Effect of biomass origins and composition on stability of hydrothermal biocrude oil

Yingxian Wang, Yuanhui Zhang, Kunio Yoshikawa, Hugang Li, Zhidan Liu

Research output: Contribution to journalArticlepeer-review


High contents of oxygenated and nitrogenous compounds in the biocrude oil produced from hydrothermal liquefaction (HTL) would result in undesirable oil qualities, and deteriorating storage stability. This study investigated the aging behavior and the storage stability of biocrude oils from different biomass with different origins and biochemical components using an accelerated aging method. HTL biocrude oils converted from Spirulina, cornstalk, and swine manure were stored in anoxic and dark environment at 80 °C for 7 days. The biocrude oil obtained from cornstalk became a solid phase after one day due to the oxidation and polymerization of phenols. The changing rate of the viscosity showed that the aging level of the three oils was in the order: cornstalk > swine manure > Spirulina. The changes in the molecular weight and the boiling point indicated the higher changing rate of viscosity of the biocrude oils due to the polymerization of the light fraction. The change rate of HHV of three biocrude oil samples was only 0.88–2.55%, and the water content decreased by 18.5–75.3% during storage. Phenols, nitrogenous compounds, and organic acids in biocrude oil produced from carbohydrates, proteins, and lipids were the main reason for the oil aging.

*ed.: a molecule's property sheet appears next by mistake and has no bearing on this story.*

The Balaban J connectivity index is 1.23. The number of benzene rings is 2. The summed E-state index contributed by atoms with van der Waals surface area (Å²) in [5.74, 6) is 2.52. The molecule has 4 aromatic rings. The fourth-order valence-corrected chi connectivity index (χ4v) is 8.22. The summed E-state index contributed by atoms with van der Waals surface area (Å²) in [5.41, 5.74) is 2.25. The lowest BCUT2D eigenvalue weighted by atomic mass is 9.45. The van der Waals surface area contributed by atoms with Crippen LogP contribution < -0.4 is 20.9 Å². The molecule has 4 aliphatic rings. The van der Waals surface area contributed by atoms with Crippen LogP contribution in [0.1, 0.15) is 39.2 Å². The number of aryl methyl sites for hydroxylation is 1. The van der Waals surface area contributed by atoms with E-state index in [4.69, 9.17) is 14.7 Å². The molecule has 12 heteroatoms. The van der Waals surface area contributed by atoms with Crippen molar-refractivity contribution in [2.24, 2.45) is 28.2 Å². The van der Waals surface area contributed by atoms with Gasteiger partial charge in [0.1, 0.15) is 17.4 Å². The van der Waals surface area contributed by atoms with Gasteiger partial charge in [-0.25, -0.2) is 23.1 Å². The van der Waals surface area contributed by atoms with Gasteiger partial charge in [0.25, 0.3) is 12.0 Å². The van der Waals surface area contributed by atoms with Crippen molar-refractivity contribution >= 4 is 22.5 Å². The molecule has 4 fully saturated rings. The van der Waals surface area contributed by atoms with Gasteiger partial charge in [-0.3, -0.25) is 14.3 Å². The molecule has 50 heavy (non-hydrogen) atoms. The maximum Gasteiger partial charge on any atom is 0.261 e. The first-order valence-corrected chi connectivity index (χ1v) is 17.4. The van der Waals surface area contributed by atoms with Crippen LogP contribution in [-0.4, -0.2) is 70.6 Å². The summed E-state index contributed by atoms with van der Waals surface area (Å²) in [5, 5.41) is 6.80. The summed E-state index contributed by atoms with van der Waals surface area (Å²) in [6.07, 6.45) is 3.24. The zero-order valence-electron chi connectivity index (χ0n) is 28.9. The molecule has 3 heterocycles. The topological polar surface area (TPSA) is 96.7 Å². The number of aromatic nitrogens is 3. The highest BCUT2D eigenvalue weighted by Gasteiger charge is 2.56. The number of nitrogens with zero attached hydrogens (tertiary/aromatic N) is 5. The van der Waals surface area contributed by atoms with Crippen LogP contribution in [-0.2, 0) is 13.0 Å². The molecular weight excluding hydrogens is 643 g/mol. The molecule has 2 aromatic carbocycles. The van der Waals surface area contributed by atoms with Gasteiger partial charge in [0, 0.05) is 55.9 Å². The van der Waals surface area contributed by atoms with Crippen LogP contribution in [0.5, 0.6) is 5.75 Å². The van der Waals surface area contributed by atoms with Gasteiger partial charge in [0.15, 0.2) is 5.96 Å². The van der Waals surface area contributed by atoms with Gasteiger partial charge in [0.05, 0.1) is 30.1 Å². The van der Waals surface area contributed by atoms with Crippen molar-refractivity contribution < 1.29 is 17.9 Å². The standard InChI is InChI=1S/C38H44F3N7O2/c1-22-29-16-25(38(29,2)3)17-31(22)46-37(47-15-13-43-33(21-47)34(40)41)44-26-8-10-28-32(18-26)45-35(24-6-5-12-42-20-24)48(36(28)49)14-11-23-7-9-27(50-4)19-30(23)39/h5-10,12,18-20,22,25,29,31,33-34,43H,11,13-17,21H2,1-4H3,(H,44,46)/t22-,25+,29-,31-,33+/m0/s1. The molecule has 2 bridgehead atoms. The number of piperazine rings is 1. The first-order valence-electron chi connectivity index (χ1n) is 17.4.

Original languageEnglish (US)
Article number121138
StatePublished - Oct 15 2021


  • Algae
  • Biocrude oil
  • Cornstalk
  • Hydrothermal liquefaction
  • Manure
  • Storage stability

ASJC Scopus subject areas

  • General Chemical Engineering
  • Fuel Technology
  • Energy Engineering and Power Technology
  • Organic Chemistry


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